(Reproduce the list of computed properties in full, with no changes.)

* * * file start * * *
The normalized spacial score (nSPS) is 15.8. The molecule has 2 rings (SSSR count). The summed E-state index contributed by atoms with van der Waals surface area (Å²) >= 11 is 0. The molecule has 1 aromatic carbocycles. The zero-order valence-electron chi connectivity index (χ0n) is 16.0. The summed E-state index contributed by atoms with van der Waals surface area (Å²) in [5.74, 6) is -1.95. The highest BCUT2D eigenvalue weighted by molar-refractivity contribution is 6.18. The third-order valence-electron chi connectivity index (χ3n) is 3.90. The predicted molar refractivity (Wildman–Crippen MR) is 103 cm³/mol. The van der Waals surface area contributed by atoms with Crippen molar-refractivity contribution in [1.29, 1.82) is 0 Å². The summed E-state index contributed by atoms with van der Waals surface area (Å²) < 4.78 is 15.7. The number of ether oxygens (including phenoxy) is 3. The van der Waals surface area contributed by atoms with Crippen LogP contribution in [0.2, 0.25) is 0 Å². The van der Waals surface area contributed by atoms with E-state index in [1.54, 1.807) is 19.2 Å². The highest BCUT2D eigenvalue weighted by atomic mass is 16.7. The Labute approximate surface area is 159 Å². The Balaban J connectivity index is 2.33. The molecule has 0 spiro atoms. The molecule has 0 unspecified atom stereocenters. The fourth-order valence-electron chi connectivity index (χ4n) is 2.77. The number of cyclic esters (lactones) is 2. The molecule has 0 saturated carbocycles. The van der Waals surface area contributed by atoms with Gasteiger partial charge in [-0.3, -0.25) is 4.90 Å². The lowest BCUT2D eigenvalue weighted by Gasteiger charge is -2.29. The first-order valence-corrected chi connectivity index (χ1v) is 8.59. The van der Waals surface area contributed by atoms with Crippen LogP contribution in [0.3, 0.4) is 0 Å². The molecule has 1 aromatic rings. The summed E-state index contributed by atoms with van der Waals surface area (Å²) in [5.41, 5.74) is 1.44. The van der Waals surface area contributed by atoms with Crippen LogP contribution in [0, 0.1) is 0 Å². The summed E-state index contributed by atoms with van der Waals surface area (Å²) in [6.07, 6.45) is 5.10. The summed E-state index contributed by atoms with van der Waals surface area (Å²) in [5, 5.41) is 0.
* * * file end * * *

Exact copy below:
The normalized spacial score (nSPS) is 15.8. The molecule has 2 rings (SSSR count). The summed E-state index contributed by atoms with van der Waals surface area (Å²) >= 11 is 0. The molecule has 1 aromatic carbocycles. The zero-order valence-electron chi connectivity index (χ0n) is 16.0. The summed E-state index contributed by atoms with van der Waals surface area (Å²) in [5.74, 6) is -1.95. The highest BCUT2D eigenvalue weighted by molar-refractivity contribution is 6.18. The third-order valence-electron chi connectivity index (χ3n) is 3.90. The predicted molar refractivity (Wildman–Crippen MR) is 103 cm³/mol. The van der Waals surface area contributed by atoms with Crippen molar-refractivity contribution in [1.29, 1.82) is 0 Å². The summed E-state index contributed by atoms with van der Waals surface area (Å²) < 4.78 is 15.7. The number of ether oxygens (including phenoxy) is 3. The van der Waals surface area contributed by atoms with Crippen LogP contribution in [0.2, 0.25) is 0 Å². The van der Waals surface area contributed by atoms with E-state index in [1.54, 1.807) is 19.2 Å². The highest BCUT2D eigenvalue weighted by atomic mass is 16.7. The Labute approximate surface area is 159 Å². The Balaban J connectivity index is 2.33. The molecule has 0 spiro atoms. The molecule has 0 unspecified atom stereocenters. The fourth-order valence-electron chi connectivity index (χ4n) is 2.77. The number of cyclic esters (lactones) is 2. The molecule has 0 saturated carbocycles. The van der Waals surface area contributed by atoms with Gasteiger partial charge in [-0.3, -0.25) is 4.90 Å². The lowest BCUT2D eigenvalue weighted by Gasteiger charge is -2.29. The first-order valence-corrected chi connectivity index (χ1v) is 8.59. The van der Waals surface area contributed by atoms with Crippen LogP contribution in [0.3, 0.4) is 0 Å². The molecule has 1 aromatic rings. The summed E-state index contributed by atoms with van der Waals surface area (Å²) in [5.41, 5.74) is 1.44. The van der Waals surface area contributed by atoms with Crippen LogP contribution in [0, 0.1) is 0 Å². The summed E-state index contributed by atoms with van der Waals surface area (Å²) in [6.07, 6.45) is 5.10. The summed E-state index contributed by atoms with van der Waals surface area (Å²) in [5, 5.41) is 0.